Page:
23 Mar, 2100, La Traverse
Yesterday drove to replica of Lascaux cave, Lascaux II. Guidebooks downplay it, compared to other caves, but we all felt it was very good. Of course we lucked out again. On buying tickets, we were told we could go in with 10:15 tour or wait til 11 for English. C immediately cried “English!”, to the staff’s amusement.
C & I went to a little playground to wait out the hour delay, but soon a woman came up to us gesturing to her watch & to the ticket booth. S came running up to tell us the E tour was waiting for us. Turned out to be a bus full of English exchange students they had arranged the E tour for, and we tagged along. The guide apologized up front for his E; he wasn’t the usual E guide, but he was very good. Gave an interesting talk in the “airlocks” about the cave’s background & the artwork’s background.
The replica itself is astonishing. A team of 10 sculptors reproduced the galleries in stone-colored concrete, with an accuracy of 1/2 cm. Then artists reproduced the paintings, attempting to develop the same techniques the original painters probably used, with the same pigments. The result is very impressive, and the original cave is still available for research. My impression of the famous bull’s gallery was of a composed whole, from a single painter. It did not give the impression of random arrangements. According to the guide the period of painting was at most 500 yr. & possible as a little as a few weeks. It was definitely an organized, cultural activity, involving the building of scaffolding & the use of lamps & other tools for working on the artwork. Many people must have been involved in the production, for the benefit of many more. But the impression is of a single, or possibly a few, showpiece(s). I think it best to see actual caves first, and later Lascaux, since it seems unusually, highly developed by comparison. Seen first, it would create unrealistic expectations for the others.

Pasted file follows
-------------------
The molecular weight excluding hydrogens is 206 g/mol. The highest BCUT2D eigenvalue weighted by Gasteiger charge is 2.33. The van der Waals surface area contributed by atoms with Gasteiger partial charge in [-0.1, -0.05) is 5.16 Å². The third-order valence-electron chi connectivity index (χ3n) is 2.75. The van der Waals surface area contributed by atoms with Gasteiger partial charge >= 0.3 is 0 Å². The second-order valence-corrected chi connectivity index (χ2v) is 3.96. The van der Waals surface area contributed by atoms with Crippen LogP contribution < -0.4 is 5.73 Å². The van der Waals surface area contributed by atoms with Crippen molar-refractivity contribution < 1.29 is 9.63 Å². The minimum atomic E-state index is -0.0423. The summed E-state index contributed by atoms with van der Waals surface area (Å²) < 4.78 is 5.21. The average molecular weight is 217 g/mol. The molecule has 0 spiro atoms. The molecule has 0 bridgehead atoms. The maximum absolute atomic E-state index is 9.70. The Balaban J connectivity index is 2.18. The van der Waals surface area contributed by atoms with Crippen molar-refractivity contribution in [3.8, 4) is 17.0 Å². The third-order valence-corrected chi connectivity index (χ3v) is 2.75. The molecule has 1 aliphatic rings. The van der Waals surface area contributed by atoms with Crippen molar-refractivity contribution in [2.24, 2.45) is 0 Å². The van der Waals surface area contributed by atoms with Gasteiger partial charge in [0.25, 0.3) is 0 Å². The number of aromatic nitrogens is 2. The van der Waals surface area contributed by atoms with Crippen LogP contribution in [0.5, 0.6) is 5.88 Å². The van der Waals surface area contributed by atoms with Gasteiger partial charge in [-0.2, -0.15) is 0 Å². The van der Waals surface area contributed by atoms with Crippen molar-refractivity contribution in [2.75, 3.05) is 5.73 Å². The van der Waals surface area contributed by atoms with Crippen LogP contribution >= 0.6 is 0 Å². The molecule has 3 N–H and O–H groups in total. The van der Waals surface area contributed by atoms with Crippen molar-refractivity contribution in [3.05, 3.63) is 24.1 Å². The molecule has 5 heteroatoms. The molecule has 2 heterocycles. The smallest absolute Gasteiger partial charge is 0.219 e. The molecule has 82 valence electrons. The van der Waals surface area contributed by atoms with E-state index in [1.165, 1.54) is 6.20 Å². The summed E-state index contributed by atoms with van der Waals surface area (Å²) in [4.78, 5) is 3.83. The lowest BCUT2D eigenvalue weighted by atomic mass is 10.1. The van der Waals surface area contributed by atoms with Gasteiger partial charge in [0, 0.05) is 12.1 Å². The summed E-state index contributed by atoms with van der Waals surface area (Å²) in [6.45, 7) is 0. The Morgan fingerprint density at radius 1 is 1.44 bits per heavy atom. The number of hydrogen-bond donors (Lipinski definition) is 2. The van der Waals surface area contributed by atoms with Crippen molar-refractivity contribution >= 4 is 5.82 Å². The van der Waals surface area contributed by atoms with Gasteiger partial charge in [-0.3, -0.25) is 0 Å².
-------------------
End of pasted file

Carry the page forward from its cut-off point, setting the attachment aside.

After the tour had begun, an English couple, apparently retired, joined us in progress. We spoke to them afterward. They are staying in Domme & have been coming to France for years. According to them, the French have ‘given up’ the resistance against using English, about 10 yrs ago. It was obvious even to me that it has been widely ‘corrupted’ by the E language; this couple seemed to confirm it. They also mentioned the weather. I haven’t had to mention it because it has been nearly perfect (for tourists) since we arrived. The past couple of days have grown hazy, but otherwise clear. The stars have been very numerous & bright from the gite, far from light pollution. But these people said the Dordogne has had little rain for over a year, and Nimes, in the Provence region, has had almost none for two years. Great weather for tourists is becoming a disaster for local agriculture.
After Lascaux II, we drove to Limoges. As has been the usual pattern so far, found a prime parking spot to see the porcelain shop S wanted to find, and to walk around the medieval part of the city. Saw another street market (the one in Sarlat was gone when we drove through en route Lascaux) & many half-timbered houses, in an area being renovated. Also saw someone sleeping on a mattress on the sidewalk, very dirty, apparently homeless. Much graffiti in this area indicated social unrest & recalled one I saw in Bordeaux: Renovation for the population, not the speculation!